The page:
I had knit the side sections in moss st, then knitted the cables, and then the middle section was done in popcorn st.  This was very time-consuming and I had to pay attention.  So, watching TV while doing a project like this is not recommended.  At this stage, I would have considered myself an Advanced Beginner.  Only a beginner because I did not know how to seam very well.  You can notice the side seams where I added the extra panels.  For my first cable project, I impressed my Aunt and myself! 

Close-up of cables

I wear it on those few chilly days a year as a cover-up/jacket because it is too large for me; I wear it anyway and I love it.

My next cable project came years later and it was a scarf.  The pattern came from Family Circle Easy Knitting (now it is published through Vogue and is called Knit Simple).  I had a ton of extra Paton's Classic Wool (apparently, I overestimated my yarn requirements) and knitting it up with that.

The scarf was cabled along the bottom edge of each side but carried only three cables through the neck/body.  I was hooked from the look of the ends so I gave it a shot.  After the sweater, this was a piece of cake!

Cute, huh?

Oh, yes, and it had a rolled edge.  The original yarn for this pattern was a soft, fluffier mohair or something.  The end cables had almost a halo appearance to them.  I was being frugal, so no halo effect, but I really liked it anyway.  The side cable always rolls in.  I never blocked it, so that may prevent that from occuring.  Blocking is when you wet the garment either with a spray bottle or a steam iron, set it out flat, shape it, and place a towel with heavy items on it to "set-in" the shape.  It is effective method with sweaters, but not sure if it works on scarves. 

Ends are my favorite part!

My latest cable project was a skirt pattern from knit.1.  This is a hipper knitting magazine for the younger knitters.  The teens and early twenties knitters don't want the stuffy patterns of some of the classic knit magazines.  This is a nice choice for them.  I was in my late twenties when I subscribed and I can see that I would not knit half the patterns, but I enjoy looking at what people can create.  The skirt was knit with Lion Brand Fisherman's Wool.  The pattern had cables running diagonal throughout the skirt with a rolled hem/edging.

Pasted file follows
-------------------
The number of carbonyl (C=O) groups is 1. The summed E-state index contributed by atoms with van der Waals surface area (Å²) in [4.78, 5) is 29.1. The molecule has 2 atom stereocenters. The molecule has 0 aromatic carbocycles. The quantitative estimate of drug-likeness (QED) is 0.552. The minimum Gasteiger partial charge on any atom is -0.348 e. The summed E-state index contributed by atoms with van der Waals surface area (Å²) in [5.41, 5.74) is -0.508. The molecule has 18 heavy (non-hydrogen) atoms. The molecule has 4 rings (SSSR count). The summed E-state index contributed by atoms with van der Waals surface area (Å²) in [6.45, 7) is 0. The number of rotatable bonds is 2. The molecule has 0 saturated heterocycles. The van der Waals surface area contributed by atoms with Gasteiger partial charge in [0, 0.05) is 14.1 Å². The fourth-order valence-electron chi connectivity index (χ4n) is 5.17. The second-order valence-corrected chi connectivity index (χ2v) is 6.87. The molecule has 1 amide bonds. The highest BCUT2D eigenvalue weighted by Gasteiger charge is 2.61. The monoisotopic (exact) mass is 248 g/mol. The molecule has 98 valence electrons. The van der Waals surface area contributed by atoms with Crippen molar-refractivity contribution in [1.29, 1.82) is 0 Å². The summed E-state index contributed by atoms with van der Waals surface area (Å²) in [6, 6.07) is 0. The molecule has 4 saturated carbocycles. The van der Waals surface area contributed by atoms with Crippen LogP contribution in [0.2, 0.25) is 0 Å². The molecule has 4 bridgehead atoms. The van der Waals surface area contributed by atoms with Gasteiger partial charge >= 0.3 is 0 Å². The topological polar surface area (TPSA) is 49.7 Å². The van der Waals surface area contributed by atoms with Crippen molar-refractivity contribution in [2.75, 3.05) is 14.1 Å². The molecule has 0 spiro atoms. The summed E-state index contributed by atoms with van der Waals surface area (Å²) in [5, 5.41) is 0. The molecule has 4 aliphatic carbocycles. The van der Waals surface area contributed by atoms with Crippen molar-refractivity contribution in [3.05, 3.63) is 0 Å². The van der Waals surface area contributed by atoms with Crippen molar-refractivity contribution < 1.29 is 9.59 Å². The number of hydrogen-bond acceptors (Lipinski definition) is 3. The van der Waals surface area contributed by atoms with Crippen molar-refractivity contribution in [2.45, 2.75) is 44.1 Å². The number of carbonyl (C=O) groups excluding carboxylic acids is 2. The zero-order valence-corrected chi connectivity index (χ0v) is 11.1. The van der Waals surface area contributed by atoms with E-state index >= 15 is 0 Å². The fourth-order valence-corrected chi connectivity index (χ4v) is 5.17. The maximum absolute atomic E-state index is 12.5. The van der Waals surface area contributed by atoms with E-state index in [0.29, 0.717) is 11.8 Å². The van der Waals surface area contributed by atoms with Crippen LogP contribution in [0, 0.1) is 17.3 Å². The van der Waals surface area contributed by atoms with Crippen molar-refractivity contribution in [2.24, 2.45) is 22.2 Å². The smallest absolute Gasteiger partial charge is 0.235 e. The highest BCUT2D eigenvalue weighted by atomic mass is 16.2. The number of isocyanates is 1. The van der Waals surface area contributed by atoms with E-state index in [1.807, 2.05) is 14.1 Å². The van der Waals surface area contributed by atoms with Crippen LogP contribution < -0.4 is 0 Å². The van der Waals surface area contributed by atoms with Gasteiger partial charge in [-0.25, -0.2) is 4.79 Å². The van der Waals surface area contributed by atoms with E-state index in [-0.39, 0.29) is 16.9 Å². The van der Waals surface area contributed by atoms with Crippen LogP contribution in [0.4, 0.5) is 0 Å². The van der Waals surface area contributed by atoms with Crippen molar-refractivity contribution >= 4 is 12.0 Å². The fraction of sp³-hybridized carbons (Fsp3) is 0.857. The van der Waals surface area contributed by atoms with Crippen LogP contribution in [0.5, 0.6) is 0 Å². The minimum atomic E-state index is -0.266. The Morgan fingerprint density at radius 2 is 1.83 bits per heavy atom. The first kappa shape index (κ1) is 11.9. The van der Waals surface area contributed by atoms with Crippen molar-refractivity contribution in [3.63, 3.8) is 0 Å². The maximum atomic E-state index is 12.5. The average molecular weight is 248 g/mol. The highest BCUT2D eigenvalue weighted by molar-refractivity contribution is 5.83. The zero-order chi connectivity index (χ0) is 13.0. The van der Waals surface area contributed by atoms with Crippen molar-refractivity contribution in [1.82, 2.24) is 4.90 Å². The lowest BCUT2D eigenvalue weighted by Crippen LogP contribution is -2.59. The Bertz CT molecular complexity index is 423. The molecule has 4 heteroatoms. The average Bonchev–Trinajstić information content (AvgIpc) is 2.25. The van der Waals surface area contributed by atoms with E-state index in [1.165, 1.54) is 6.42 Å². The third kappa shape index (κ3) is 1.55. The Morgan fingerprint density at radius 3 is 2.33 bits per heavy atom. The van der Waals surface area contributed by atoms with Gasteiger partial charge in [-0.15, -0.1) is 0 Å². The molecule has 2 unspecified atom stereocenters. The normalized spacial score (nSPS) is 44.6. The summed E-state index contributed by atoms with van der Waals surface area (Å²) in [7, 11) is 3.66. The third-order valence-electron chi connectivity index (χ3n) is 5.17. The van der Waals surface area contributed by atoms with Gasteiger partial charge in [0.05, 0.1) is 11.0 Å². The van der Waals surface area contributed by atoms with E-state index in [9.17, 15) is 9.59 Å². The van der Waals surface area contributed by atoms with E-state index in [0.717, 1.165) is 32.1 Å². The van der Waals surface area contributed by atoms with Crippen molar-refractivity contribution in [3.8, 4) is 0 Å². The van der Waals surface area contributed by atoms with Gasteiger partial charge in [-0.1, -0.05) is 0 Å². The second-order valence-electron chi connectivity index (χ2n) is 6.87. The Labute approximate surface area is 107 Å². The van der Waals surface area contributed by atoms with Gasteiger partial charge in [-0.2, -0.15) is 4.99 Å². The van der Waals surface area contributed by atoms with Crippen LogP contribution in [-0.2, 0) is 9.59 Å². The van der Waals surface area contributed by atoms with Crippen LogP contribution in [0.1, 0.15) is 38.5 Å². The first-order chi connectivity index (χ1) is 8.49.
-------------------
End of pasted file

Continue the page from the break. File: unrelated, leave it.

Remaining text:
I see a color theme going on here...

I finished this skirt the Christmas before last, while visiting my sister in MA.  I have to admit, when I was done, I put it on and thought, "No way am I wearing this in public!"  Let's just say it was very form-fitting and I would need some leggings under it to cover myself up!  It did come out nice, I just am not confident enough to wear it as intended.

Waist cables are a nice feature

My beau and I had a holiday housewarming party and I thought, I want to wear that knitted skirt.  Again, I put it on and could not do it.  Then I got an idea, "What if I wore it as a shirt?"  Marisa from New Dress A Day blog does it all the time!  I threaded a grosgrain ribbon through the cabled waist, put a tank top underneath to protect my skin from the itchy wool, threw on a shrug and viola!  I skirt-top!

Last pic of the evening

It was a cute way to finally wear my knitted cable skirt.  I got several compliements, so I thought that I should've done this ages ago!  Along with my top, I also showed off my early Christmas present from my sister.  She sent it to me and told me to open it up and not wait until Christmas.  She surprised me with a cabled blanket!  I have been talking about knitting one myself forever and she must've got sick of hearing me say that because she did it!

So nice!

Isn't is wonderful?!  I have it displayed on the couch, but I actually have it in my bedroom at the end of the bed.  It has been in the 40's and 50's here in FL and this blanket is the perfect weight for that added warmth.  Even though my sister did not blog about it and take pics along the way, I had to feature it in mine. 
Thank you agian, Kathy!!! 
Cable close-up!

Sunday, December 5, 2010

Glitter Candle

Alright everyone, let me introduce you to my first guest blogger, Crystal.  She is from Rhode Island and is one of my very good friends.  We met through my first "real job" in Boston, MA.  When we first met, we chatted and found out that we were in the same Organic Chemistry class in college, but we barely remember each other.  Strange how paths can cross multiple times and then one day it clicks.  Anyway, I am very excited to host today's guest blog post.  Here it is:
So, it's Thanksgiving Eve, and I realize I need a hostess gift.  Being a Scrooge I didn’t want to spend too much and I thought about Nancy’s sentiment of giving hand-made gifts.  Now people usually “Oooo” and ”Ahhh” over various things I make.  While I acknowledge that I have some degree of skill I never feel totally justified receiving their praise.  Why?  Because I steal ideas from the internet or just follow a pattern.  The “art” isn’t really my own creation.  This time was different, I came up with my own craft and felt that it was worthy of a guest blog.
At first I got a really cheap ($1) candle.  It was gold and really pretty.  But when I took the wrapper off most of the gold came off with it.  They went back to the store.  Next I got a red/maroon candle from Target for about $2.

Plain 'ole candle

The next thing I did was to print a “D” for my hostess last name. I used Edwardian Script in Word with a font size of 150 bolded. I then taped it to the candle.
A "D" for Delicious (actually the Hostess' last initial)